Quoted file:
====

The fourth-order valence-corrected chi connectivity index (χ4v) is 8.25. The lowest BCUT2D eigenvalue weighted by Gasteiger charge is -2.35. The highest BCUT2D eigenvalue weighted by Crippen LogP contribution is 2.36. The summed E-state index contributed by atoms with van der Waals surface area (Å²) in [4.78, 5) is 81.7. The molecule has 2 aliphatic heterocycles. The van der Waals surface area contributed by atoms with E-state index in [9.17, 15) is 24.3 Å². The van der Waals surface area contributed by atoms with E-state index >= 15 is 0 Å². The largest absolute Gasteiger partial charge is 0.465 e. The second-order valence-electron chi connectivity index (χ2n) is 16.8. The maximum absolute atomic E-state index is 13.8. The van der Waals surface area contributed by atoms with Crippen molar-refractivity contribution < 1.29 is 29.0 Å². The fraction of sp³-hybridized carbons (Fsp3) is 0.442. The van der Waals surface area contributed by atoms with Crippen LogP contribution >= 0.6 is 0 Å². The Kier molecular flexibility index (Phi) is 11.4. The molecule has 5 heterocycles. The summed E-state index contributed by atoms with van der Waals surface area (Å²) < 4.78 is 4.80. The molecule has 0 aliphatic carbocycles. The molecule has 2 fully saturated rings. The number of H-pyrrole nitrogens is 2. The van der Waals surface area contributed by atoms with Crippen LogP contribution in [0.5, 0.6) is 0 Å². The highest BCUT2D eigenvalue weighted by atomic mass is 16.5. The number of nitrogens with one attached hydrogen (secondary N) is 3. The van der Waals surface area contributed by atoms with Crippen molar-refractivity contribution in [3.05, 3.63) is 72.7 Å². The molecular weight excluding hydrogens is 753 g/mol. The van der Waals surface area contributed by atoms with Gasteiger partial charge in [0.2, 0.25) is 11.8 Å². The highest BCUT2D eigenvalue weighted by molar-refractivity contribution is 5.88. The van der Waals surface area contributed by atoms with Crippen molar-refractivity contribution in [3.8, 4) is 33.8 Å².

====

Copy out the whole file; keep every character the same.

The fourth-order valence-corrected chi connectivity index (χ4v) is 8.25. The lowest BCUT2D eigenvalue weighted by Gasteiger charge is -2.35. The highest BCUT2D eigenvalue weighted by Crippen LogP contribution is 2.36. The summed E-state index contributed by atoms with van der Waals surface area (Å²) in [4.78, 5) is 81.7. The molecule has 2 aliphatic heterocycles. The van der Waals surface area contributed by atoms with E-state index in [9.17, 15) is 24.3 Å². The van der Waals surface area contributed by atoms with E-state index >= 15 is 0 Å². The largest absolute Gasteiger partial charge is 0.465 e. The second-order valence-electron chi connectivity index (χ2n) is 16.8. The maximum absolute atomic E-state index is 13.8. The van der Waals surface area contributed by atoms with Crippen molar-refractivity contribution < 1.29 is 29.0 Å². The fraction of sp³-hybridized carbons (Fsp3) is 0.442. The van der Waals surface area contributed by atoms with Crippen LogP contribution >= 0.6 is 0 Å². The Kier molecular flexibility index (Phi) is 11.4. The molecule has 5 heterocycles. The summed E-state index contributed by atoms with van der Waals surface area (Å²) < 4.78 is 4.80. The molecule has 0 aliphatic carbocycles. The molecule has 2 fully saturated rings. The number of H-pyrrole nitrogens is 2. The van der Waals surface area contributed by atoms with Crippen LogP contribution in [0.5, 0.6) is 0 Å². The highest BCUT2D eigenvalue weighted by atomic mass is 16.5. The number of nitrogens with one attached hydrogen (secondary N) is 3. The van der Waals surface area contributed by atoms with Crippen molar-refractivity contribution in [3.05, 3.63) is 72.7 Å². The molecular weight excluding hydrogens is 753 g/mol. The van der Waals surface area contributed by atoms with Gasteiger partial charge in [0.2, 0.25) is 11.8 Å². The highest BCUT2D eigenvalue weighted by molar-refractivity contribution is 5.88. The van der Waals surface area contributed by atoms with Crippen molar-refractivity contribution in [3.8, 4) is 33.8 Å².